Even just last week, I had an opportunity to attend a major Data Protection Conference in Washington D.C.’s Marriott Hotel. I sat in on the 4-hour discussion about the implementation of GDPR. One of the attendees was a member of British Parliament herself. The basic discussion went a little something like this:
What is GDPR? Adopted April, 27 2016, and enforceable May 25, 2018 GDPR is the European Union’s regulation on protection and free flow of personal data.
Why is Data Protection relevant to today? The importance of data protection increases as more information is collected on tech platforms and transferred through the internet. That information is then categorized into data and stored. Complexity arises in the relationship between the transfer and dissemination of that information to and amongst businesses (controllers and processors) and public perception/expectation of privacy or transparency with the usage of that information, which up until now has been lacking due to the political and legal underpinnings of that information.
Who does GDPR affect? GDPR will directly affect all 28 EU member states plus 3 EEA member states. Local implementation will also take place for members who are late to the party. In a global scope, GDPR sets a precedent that affects us all.
Is GDPR possible to implement in the U.S.? The key thing to understand here is that when laws are enacted in the EU they are quicker to pass through legislation. EU parliament implements regulation as a framework among all member states so it applies to all business and industries across the board, as opposed to the United States where we mandate regulation sectorally. Why? We’ll for one, complexity. We have a large and highly diverse country consisting of 50 states all abiding by different local laws and regulations, coincidentally tailored around industry clusters. Second, touching on “coincidence”...thinking about the amount of money that is passed around from big business to government, it sure makes things “coincidentally” convenient for those business clusters of major US conglomerates to not have to abide by certain regulatory standards. One time at a speech about the problem of bribery in Russia, I raised the question, “If bribes are called gifts in Russia and they are considered a problem, what is the difference of that and lobbying in the United States?” The speaker gave no answer.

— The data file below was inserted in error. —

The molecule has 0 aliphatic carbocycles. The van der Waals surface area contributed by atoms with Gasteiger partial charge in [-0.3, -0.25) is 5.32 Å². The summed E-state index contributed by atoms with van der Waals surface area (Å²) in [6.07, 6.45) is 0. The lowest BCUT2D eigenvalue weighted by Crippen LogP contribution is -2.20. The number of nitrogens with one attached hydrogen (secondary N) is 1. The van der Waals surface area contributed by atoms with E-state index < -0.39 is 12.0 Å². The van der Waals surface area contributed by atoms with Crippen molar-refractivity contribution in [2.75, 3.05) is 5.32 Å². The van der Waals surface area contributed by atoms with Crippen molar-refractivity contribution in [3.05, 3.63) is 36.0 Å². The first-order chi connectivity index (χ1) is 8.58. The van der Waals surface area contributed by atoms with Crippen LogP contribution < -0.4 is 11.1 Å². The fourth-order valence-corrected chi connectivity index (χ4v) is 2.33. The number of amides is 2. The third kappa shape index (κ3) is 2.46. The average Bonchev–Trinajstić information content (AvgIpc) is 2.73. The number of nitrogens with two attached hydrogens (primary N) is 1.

The underlying matter of what we are all talking about here is risk and exposure. On the consumer side, if your data is not protected YOU are at risk. Risk of being hacked, risk of having your identity stolen, risk of being blackmailed...to name a few. The exposure is the dire outcome of that threat. You go from having $100,000 in your account to having $0 (hack), you found out your suddenly existent other persona just got caught smuggling drugs across the Mexican border (identity theft), or someone has proof of your affair and they’re asking for 1 million dollars in return for their silence (blackmail).
So what is the overlap between Neztec and data protection? How does advanced visual communication help with defense mitigation? How can the dissemination of information in the area of compliance and regulation help create awareness? Well, that’s your answer right there. If the root of exposure comes from a lack of awareness, the solution is to educate the individual. Dissemination of messages in the form of visual communication is more effective for creating an aware group of people. And if we want to defend companies against the threat of exposure, in this case repercussions from leaked information, we need to ensure that their employees are informed effectively; just like the everyday person needs to be aware in order to defend themself against getting hacked. Educate, create awareness, heighten your defense. The approach is the same. The end result is in the way you play the game.